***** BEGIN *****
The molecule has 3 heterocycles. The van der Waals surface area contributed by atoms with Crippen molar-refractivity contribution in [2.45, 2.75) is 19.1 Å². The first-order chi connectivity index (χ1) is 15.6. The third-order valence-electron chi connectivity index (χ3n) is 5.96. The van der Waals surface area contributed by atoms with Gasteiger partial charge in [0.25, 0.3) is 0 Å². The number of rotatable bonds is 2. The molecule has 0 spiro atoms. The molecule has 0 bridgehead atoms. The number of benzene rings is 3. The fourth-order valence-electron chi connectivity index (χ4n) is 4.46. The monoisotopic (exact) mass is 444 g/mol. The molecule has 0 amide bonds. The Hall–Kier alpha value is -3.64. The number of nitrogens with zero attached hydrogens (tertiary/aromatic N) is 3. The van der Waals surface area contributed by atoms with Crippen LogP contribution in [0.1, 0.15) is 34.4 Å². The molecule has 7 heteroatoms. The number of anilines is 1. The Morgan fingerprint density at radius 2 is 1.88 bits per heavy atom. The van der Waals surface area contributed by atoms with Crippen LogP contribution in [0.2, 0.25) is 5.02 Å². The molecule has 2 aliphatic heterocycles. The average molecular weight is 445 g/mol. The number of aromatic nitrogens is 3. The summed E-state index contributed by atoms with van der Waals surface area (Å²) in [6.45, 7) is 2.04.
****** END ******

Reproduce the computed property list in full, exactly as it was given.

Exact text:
The molecule has 3 heterocycles. The van der Waals surface area contributed by atoms with Crippen molar-refractivity contribution in [2.45, 2.75) is 19.1 Å². The first-order chi connectivity index (χ1) is 15.6. The third-order valence-electron chi connectivity index (χ3n) is 5.96. The van der Waals surface area contributed by atoms with Gasteiger partial charge in [0.25, 0.3) is 0 Å². The number of rotatable bonds is 2. The molecule has 0 spiro atoms. The molecule has 0 bridgehead atoms. The number of benzene rings is 3. The fourth-order valence-electron chi connectivity index (χ4n) is 4.46. The monoisotopic (exact) mass is 444 g/mol. The molecule has 0 amide bonds. The Hall–Kier alpha value is -3.64. The number of nitrogens with zero attached hydrogens (tertiary/aromatic N) is 3. The van der Waals surface area contributed by atoms with Crippen LogP contribution in [0.1, 0.15) is 34.4 Å². The molecule has 7 heteroatoms. The number of anilines is 1. The Morgan fingerprint density at radius 2 is 1.88 bits per heavy atom. The van der Waals surface area contributed by atoms with Crippen LogP contribution in [0.2, 0.25) is 5.02 Å². The molecule has 2 aliphatic heterocycles. The average molecular weight is 445 g/mol. The number of aromatic nitrogens is 3. The summed E-state index contributed by atoms with van der Waals surface area (Å²) in [6.45, 7) is 2.04.